Tip #4: Choose snacks that you enjoy
Your perceived enjoyment of a snack is really important. Generally speaking, “indulgent snacks” are perceived as tastier and satisfying, while “nutritious snacks” are considered less pleasurable and require more self-control. Studies have found that people respond very differently to the same snack food based solely on how the snack was positioned to them. For example, in one study, when a snack was framed as “healthy”, people reported less satisfaction and greater hunger afterward compared to when it was described as a tasty treat.5
If you find that you also think this way, it might be time to work on this storyline and broaden your horizons. It can be helpful to stop seeing food as either good or bad.
There very well may be times when you would simply like to enjoy a delicious snack to break up the day, and there is absolutely nothing wrong with this. Thinking through what you would really enjoy eating and mindfully making a selection can help you feel physically, mentally, and emotionally satisfied.
If you, like me, enjoy a crunchy, slightly sweet snack, CLIF® Thins are the perfect option. They come in some of my favorite flavors. They’re also baked until crisp and contain 100 calories and 5 grams of sugar per pack, making them a perfectly portioned snack for anywhere.
Perhaps crunchy isn’t your thing and you enjoy something soft and chewy instead. For those of you raising your hand right now, CLIF BAR® Minis are for you! With 100-110 calories, these mini but mighty tasty bars are perfect when a small snack will hit the spot.
Tip #5: Limit distractions when snacking
It’s all too easy to snack while doing just about anything else. The day gets busy, I know, but I want to challenge you to try taking even just a moment to focus on your snack. This is partly so that you can execute tip #4, enjoying your snack, but also because distracted snacking seems to have consequences. Studies have found that distracted snacking tends to lead to overeating and less nutritious choices.4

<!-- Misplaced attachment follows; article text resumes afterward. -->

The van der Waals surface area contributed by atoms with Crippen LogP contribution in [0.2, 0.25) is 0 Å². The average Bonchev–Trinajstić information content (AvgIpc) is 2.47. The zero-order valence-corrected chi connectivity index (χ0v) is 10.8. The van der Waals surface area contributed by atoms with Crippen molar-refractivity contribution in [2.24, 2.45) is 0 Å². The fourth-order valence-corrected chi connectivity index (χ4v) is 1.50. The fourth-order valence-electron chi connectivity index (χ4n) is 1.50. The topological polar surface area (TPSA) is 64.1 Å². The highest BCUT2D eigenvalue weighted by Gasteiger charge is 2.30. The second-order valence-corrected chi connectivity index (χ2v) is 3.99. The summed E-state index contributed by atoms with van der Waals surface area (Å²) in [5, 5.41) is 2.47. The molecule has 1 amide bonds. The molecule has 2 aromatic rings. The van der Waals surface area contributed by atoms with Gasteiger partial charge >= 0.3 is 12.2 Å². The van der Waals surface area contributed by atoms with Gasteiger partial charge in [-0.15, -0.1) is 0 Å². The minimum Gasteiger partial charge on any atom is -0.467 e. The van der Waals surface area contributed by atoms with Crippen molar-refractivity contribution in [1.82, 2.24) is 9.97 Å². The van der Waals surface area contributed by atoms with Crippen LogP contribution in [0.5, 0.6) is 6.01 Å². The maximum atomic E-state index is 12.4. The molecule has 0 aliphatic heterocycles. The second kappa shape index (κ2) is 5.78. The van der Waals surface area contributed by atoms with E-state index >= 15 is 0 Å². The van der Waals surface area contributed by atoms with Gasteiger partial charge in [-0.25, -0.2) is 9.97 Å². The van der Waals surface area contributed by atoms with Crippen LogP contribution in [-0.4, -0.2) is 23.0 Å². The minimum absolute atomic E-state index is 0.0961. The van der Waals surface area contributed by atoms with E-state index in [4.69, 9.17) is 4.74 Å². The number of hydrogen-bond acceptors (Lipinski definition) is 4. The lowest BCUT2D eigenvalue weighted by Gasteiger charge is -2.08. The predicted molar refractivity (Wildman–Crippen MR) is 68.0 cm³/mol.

Have you ever eaten something so fast or while distracted that you don’t even remember tasting it? I know I have. This could trigger overeating, not because you are truly hungry or need energy, but because you just feel short-changed by your eating experience.
Distracted eating will happen; it’s normal. You can, however, practice more mindful snacking by asking yourself some quick questions before reaching for a snack:
- Am I bored?
- Am I hungry? How hungry?
- Is my energy level dropping?
- Am I experiencing stress?
- Do I want to celebrate?
- Do I need a break?
The very act of recognizing how you feel or what’s actually going on in your head is mindfulness. It’s the first step to then choosing whether you need to snack or not and what food might best serve you at that moment.
Whether you choose to snack or not, remember that smart snacking is a tool you have to better manage your energy, mood, and your health. It’s not all-or-nothing either. You can use nutritious snacks some days and, on other days, you may not need them. It’s all about changing your mindset around snacks and experimenting with what works best for you.
- Barrington W, Beresford S. Eating Occasions, Obesity and Related Behaviors in Working Adults: Does it Matter When you Snack? Nutrients. 2009. 11:2320.
- Hess J, Jonnalagadda S, Slavin J. What is a snack, why do we snack, and how can we choose better snacks? A review of the Definitions of snacking, motivations to snack, contribution to dietary intake and recommendations for improvement. Adv Nutr. 2016. 20167:466-75.
- U.S. Department of Health and Human Services and U.S. Department of Agriculture. 2020-2025 Dietary Guidelines for Americans. 9th Edition. December 2020. Available at: https://www.dietaryguidelines.gov/sites/default/files/2020-12/Dietary_Guidelines_for_Americans_2020-2025.pdf.
- Njike V, Smith T, Shuval O, Edshteyn K, Kalantari V. Snack Food, Satiety, and Weight. Adv Nutr. 2016. 7:866-78.
- Schlinkert C. Gillebaart M, Benjamins J, Poelman M, Ridder D. The snack that has it all: People’s associations with ideal snacks. Appetite. 2020.152:104722